That being said, there are still some corner cases where we fail and which I'd like to fix, seven to be precise. I think all of them are rare corner cases, and in at least two cases I'm not sure if it's actually a bug or simply an ambiguity in the spec.

Just cross-posting in case you didn't catch it:


The xDB Desktop App and Atmos Reader are simple applications that add features like web 2.0 style tagging, ranking, summary, flat file collections and full-text search to desktop files and optionally push files to the EMC Atmos onLine storage cloud to be accessed from an iPhone.


These applications were built to explore a composition of different EMC developer platforms.



For those who are interested in XProc, or willing to learn more about its possible applications, I decided to put online my slides from this year's XML-in-Practice conference. In the presentation, I give a (very) brief introduction to XProc and discuss its potential as an application integration technology.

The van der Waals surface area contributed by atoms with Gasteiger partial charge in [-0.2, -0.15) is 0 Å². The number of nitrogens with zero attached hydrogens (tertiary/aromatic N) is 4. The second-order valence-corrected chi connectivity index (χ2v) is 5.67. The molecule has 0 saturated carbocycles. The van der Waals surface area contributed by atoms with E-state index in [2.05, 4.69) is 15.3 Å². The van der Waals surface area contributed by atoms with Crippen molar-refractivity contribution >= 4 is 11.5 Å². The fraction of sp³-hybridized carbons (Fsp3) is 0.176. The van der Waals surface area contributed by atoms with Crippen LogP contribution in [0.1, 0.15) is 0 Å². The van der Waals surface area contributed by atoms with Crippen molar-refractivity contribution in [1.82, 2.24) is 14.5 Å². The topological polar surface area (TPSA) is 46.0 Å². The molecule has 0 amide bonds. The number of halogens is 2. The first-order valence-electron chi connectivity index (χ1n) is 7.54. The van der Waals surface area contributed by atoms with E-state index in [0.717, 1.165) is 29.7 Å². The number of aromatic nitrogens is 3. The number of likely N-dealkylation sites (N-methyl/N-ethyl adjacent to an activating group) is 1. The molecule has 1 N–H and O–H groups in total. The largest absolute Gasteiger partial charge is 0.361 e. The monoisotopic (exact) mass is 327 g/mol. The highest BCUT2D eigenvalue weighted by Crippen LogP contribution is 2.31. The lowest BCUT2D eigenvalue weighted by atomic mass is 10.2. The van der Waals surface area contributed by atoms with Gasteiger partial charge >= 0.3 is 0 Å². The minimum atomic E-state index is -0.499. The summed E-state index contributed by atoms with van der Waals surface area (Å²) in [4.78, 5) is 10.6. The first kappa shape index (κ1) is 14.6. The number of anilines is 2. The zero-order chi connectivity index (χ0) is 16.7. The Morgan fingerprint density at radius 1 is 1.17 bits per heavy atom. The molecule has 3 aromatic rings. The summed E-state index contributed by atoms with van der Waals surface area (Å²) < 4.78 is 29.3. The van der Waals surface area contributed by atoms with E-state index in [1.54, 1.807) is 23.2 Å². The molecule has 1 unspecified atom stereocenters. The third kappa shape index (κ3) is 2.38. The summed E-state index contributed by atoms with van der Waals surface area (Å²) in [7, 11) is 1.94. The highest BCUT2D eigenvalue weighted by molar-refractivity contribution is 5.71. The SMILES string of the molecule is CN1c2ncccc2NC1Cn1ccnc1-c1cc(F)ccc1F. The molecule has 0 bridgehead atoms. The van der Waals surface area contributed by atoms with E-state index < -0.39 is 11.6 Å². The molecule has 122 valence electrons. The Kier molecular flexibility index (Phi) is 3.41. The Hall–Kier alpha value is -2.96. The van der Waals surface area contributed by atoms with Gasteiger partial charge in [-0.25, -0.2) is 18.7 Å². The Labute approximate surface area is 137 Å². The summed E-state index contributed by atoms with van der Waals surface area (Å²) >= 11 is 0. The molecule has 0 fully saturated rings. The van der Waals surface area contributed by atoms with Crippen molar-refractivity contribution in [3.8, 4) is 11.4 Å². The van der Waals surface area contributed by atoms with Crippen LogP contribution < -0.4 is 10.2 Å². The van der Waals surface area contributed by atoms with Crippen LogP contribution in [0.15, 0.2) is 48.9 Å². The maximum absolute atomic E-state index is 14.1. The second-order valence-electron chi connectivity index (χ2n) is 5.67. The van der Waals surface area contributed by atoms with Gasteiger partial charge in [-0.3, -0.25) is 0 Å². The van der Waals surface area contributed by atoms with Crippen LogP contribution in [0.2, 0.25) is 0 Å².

XProc Engine version 1.0.9 has been released today - download from here. The new version reflects the latest changes to the XProc specification (see the not-yet-published Editor's draft) and improves the overall level of compliance. As of today, XProc Engine passes 99.81% of the XProc test suite (one failing test).


Except for fixing various bugs found in the previous versions, version 1.0.9 introduces a number of new features. The most significant one is probably the inclusion of the Saxon plug-in that adds XSLT 2.0 support to the engine; a feature that was much needed. Support for XSLT 2.0 also represents an important step towards complete support of the XProc specification.